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Diffuse noxious inhibitory control

J Meléndez-Gallardo, A Eblen-Zajjur
Most of the endogenous pain modulation (EPM) involves the spinal dorsal horn (SDH). EPM including diffuse noxious inhibitory controls have been extensively described in oligoneuronal electrophysiological recordings but less attention had been paid to responses of the SDH neuronal population to heterotopic noxious stimulation (HNS). Spinal somatosensory-evoked potentials (SEP) offer the possibility to evaluate the neuronal network behavior, reflecting the incoming afferent volleys along the entry root, SDH interneuron activities and the primary afferent depolarization...
September 2016: Neurological Sciences
Yasuo Itomi, Yasuhiro Tsukimi, Toru Kawamura
Fibromyalgia is characterized by chronic widespread musculoskeletal pain. A hypofunction in descending pain inhibitory systems is considered to be involved in the chronic pain of fibromyalgia. We examined functional changes in descending pain inhibitory systems in rats with specific alternation of rhythm in temperature (SART) stress, by measuring the strength of diffuse noxious inhibitory controls (DNIC). Hindpaw withdrawal thresholds to mechanical von Frey filament or fiber-specific electrical stimuli by the Neurometer system were used to measure the pain response...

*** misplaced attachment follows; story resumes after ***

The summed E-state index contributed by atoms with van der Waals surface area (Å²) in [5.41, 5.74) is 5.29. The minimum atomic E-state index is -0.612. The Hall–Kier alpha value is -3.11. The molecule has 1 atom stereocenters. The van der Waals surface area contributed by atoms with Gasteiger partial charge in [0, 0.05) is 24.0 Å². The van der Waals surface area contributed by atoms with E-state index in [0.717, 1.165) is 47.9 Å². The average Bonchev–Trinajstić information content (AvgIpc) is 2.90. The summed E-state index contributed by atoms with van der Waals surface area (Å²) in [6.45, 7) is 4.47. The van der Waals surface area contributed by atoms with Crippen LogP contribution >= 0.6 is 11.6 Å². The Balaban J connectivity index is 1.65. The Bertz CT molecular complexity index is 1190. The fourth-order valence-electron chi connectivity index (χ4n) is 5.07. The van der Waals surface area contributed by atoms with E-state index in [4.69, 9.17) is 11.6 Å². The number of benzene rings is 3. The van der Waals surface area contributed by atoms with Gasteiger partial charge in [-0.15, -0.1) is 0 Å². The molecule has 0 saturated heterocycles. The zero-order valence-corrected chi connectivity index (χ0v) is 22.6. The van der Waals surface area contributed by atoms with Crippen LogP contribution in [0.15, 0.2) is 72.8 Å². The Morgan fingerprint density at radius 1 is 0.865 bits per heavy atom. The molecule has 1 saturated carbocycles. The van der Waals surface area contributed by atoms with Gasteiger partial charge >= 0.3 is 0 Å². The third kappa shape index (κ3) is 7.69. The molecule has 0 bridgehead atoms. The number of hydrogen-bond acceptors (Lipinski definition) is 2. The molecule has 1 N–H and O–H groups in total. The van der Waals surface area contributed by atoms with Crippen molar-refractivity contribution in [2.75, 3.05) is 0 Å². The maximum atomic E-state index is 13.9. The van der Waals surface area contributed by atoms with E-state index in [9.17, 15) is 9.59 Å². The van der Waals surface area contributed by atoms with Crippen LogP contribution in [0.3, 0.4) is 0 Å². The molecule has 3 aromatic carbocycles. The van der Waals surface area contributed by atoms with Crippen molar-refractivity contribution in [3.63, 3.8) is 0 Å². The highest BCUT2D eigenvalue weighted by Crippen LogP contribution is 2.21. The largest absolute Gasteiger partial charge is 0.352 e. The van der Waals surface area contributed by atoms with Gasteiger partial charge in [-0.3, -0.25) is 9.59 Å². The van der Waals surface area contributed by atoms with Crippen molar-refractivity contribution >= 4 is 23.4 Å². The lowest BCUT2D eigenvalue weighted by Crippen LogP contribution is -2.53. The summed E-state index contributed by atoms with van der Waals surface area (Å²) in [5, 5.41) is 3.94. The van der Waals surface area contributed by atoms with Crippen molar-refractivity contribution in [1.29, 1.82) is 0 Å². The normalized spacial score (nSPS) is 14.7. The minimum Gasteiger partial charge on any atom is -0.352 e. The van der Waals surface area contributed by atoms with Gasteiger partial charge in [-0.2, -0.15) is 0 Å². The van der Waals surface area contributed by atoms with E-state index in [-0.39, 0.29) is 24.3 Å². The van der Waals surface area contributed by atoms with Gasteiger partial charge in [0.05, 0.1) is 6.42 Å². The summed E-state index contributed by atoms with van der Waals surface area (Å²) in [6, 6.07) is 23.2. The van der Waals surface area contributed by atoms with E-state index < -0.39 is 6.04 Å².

August 5, 2016: European Journal of Pharmacology
Suzuro Hitomi, Konrad Kross, Masayuki Kurose, Frank Porreca, Ian D Meng
AIMS: Overuse of medications used to treat migraine headache can increase the frequency of headaches. Sudden abstinence from migraine medication can also lead to a period of withdrawal-induced headaches. The aim of this study was to examine the effect of morphine withdrawal localized to the rostral ventromedial medulla (RVM) on the activity of dura-sensitive spinal trigeminal nucleus caudalis (Vc) neurons. METHODS: Rats were implanted with either morphine or placebo pellets for six to seven days before the microinjection of naloxone methiodide or phosphate-buffered saline into the RVM in urethane-anesthetized animals...